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Supporting Students’ Research Writing in Psychology through Argument Diagramming

Author: Barstow, Brendan
Publisher: 2016-06-20
Edition/Format:   Downloadable archival material : English
Summary:
Arguing for the need for a scientific research study (i.e. writing an introduction to a research paper) poses significant challenges for students. When faced with these challenges, students often generate overly ‘safe’ studies, or replications, or in contrast include no strong support for their hypothesis. Additionally, instruction on argumentation has been slow to integrate into scientific education and discourse.  Read more...
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Genre/Form: University of Pittsburgh ETD
PeerReviewed
Material Type: Internet resource
Document Type: Internet Resource, Archival Material
All Authors / Contributors: Barstow, Brendan
OCLC Number: 956353115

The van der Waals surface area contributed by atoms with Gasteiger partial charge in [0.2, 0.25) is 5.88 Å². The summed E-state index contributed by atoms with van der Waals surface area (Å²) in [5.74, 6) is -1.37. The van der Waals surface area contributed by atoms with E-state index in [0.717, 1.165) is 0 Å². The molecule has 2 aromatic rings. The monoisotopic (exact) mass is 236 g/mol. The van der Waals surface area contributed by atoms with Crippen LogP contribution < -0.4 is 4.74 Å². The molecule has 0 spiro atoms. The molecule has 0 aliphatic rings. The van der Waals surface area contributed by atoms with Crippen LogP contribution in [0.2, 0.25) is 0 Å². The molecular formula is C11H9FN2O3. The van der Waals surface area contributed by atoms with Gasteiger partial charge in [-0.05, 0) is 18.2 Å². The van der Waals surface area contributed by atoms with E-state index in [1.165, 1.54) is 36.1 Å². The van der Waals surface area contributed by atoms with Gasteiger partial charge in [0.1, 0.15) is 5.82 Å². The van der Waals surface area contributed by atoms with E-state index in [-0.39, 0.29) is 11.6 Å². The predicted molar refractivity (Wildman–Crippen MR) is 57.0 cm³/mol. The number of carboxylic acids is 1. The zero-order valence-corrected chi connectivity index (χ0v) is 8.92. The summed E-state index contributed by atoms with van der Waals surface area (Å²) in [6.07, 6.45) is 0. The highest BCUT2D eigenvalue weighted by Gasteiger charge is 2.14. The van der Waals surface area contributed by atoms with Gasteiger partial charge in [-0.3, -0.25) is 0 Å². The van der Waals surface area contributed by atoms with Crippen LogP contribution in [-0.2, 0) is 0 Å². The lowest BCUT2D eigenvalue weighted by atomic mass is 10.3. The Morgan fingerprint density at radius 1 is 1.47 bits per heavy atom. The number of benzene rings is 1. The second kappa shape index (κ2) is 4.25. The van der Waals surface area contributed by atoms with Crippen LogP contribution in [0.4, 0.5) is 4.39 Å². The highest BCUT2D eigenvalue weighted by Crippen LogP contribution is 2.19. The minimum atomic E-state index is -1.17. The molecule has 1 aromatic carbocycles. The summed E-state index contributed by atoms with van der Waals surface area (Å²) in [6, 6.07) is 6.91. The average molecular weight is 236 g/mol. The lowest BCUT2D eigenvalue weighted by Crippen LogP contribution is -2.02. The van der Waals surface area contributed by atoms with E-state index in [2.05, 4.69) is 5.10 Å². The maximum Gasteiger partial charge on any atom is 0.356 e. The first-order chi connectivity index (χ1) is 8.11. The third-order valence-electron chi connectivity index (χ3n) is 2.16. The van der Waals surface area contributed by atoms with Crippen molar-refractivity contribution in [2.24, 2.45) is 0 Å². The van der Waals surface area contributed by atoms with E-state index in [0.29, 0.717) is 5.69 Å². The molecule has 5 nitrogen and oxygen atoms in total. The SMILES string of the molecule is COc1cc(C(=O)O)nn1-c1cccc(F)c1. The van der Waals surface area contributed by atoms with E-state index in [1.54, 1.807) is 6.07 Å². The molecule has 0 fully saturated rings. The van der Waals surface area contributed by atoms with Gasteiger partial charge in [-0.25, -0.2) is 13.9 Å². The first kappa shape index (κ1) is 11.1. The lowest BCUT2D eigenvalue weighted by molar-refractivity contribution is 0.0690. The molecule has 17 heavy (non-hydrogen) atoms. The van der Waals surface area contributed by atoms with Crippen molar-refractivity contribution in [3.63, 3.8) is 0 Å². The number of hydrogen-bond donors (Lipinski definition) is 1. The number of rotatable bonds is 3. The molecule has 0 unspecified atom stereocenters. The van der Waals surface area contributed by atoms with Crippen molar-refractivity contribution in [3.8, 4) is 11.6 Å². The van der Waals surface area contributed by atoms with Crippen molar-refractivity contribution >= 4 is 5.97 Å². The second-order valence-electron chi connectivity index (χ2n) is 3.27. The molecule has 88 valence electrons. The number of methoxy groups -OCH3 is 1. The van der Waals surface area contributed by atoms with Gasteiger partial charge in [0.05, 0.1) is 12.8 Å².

Language Note: English
Notes: application/pdf

Abstract:

Arguing for the need for a scientific research study (i.e. writing an introduction to a research paper) poses significant challenges for students. When faced with these challenges, students often generate overly ‘safe’ studies, or replications, or in contrast include no strong support for their hypothesis. Additionally, instruction on argumentation has been slow to integrate into scientific education and discourse. This raises the question—how can we support novice scientists in generating and defending high quality hypotheses? A long history of research supports the affordances provided by spatial representations of complex information, particularly in the sciences. More recently, argument diagramming— the process of spatially representing an argument by its component parts and their relationships— has gained traction in instruction for philosophy, social studies, and law. However, its effectiveness for supporting students in science is relatively untested. Additionally, many of these studies have focused on basic contrasts between diagramming and no diagramming. The purpose of these studies was to test the effectiveness of argument diagrams for supporting students’ resear

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Primary Entity

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